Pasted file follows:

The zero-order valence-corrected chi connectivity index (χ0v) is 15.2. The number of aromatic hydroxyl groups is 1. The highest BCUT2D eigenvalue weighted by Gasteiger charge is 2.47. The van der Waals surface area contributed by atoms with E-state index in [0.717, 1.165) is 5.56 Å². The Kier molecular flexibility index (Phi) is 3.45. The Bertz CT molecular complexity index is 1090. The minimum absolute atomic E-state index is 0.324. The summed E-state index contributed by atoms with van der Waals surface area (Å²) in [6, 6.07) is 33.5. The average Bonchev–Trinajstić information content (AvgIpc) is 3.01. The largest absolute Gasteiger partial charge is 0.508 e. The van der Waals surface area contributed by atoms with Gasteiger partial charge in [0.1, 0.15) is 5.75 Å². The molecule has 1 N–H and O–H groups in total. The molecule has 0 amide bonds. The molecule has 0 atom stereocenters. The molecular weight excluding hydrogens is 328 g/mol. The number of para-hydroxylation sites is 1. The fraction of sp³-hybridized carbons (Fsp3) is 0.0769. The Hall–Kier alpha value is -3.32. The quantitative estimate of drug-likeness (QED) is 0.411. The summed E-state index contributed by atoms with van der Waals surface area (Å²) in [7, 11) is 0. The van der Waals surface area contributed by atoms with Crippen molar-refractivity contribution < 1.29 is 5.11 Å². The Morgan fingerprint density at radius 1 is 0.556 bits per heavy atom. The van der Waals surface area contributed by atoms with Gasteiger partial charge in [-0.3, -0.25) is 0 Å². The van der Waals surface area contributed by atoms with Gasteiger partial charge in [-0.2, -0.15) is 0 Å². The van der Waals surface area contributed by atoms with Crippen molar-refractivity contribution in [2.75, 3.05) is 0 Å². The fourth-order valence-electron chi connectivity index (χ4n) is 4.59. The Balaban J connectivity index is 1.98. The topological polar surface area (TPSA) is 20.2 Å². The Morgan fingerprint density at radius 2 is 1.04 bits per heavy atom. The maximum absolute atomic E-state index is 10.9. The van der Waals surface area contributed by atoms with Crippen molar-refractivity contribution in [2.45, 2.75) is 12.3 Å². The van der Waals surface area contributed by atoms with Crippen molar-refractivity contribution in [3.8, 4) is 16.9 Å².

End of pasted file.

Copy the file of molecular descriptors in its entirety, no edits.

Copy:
The zero-order valence-corrected chi connectivity index (χ0v) is 15.2. The number of aromatic hydroxyl groups is 1. The highest BCUT2D eigenvalue weighted by Gasteiger charge is 2.47. The van der Waals surface area contributed by atoms with E-state index in [0.717, 1.165) is 5.56 Å². The Kier molecular flexibility index (Phi) is 3.45. The Bertz CT molecular complexity index is 1090. The minimum absolute atomic E-state index is 0.324. The summed E-state index contributed by atoms with van der Waals surface area (Å²) in [6, 6.07) is 33.5. The average Bonchev–Trinajstić information content (AvgIpc) is 3.01. The largest absolute Gasteiger partial charge is 0.508 e. The van der Waals surface area contributed by atoms with Gasteiger partial charge in [0.1, 0.15) is 5.75 Å². The molecule has 1 N–H and O–H groups in total. The molecule has 0 amide bonds. The molecule has 0 atom stereocenters. The molecular weight excluding hydrogens is 328 g/mol. The number of para-hydroxylation sites is 1. The fraction of sp³-hybridized carbons (Fsp3) is 0.0769. The Hall–Kier alpha value is -3.32. The quantitative estimate of drug-likeness (QED) is 0.411. The summed E-state index contributed by atoms with van der Waals surface area (Å²) in [7, 11) is 0. The van der Waals surface area contributed by atoms with Crippen molar-refractivity contribution < 1.29 is 5.11 Å². The Morgan fingerprint density at radius 1 is 0.556 bits per heavy atom. The van der Waals surface area contributed by atoms with Gasteiger partial charge in [-0.3, -0.25) is 0 Å². The van der Waals surface area contributed by atoms with Gasteiger partial charge in [-0.2, -0.15) is 0 Å². The van der Waals surface area contributed by atoms with Crippen molar-refractivity contribution in [2.75, 3.05) is 0 Å². The fourth-order valence-electron chi connectivity index (χ4n) is 4.59. The Balaban J connectivity index is 1.98. The topological polar surface area (TPSA) is 20.2 Å². The Morgan fingerprint density at radius 2 is 1.04 bits per heavy atom. The maximum absolute atomic E-state index is 10.9. The van der Waals surface area contributed by atoms with Crippen molar-refractivity contribution in [2.45, 2.75) is 12.3 Å². The van der Waals surface area contributed by atoms with Crippen molar-refractivity contribution in [3.8, 4) is 16.9 Å².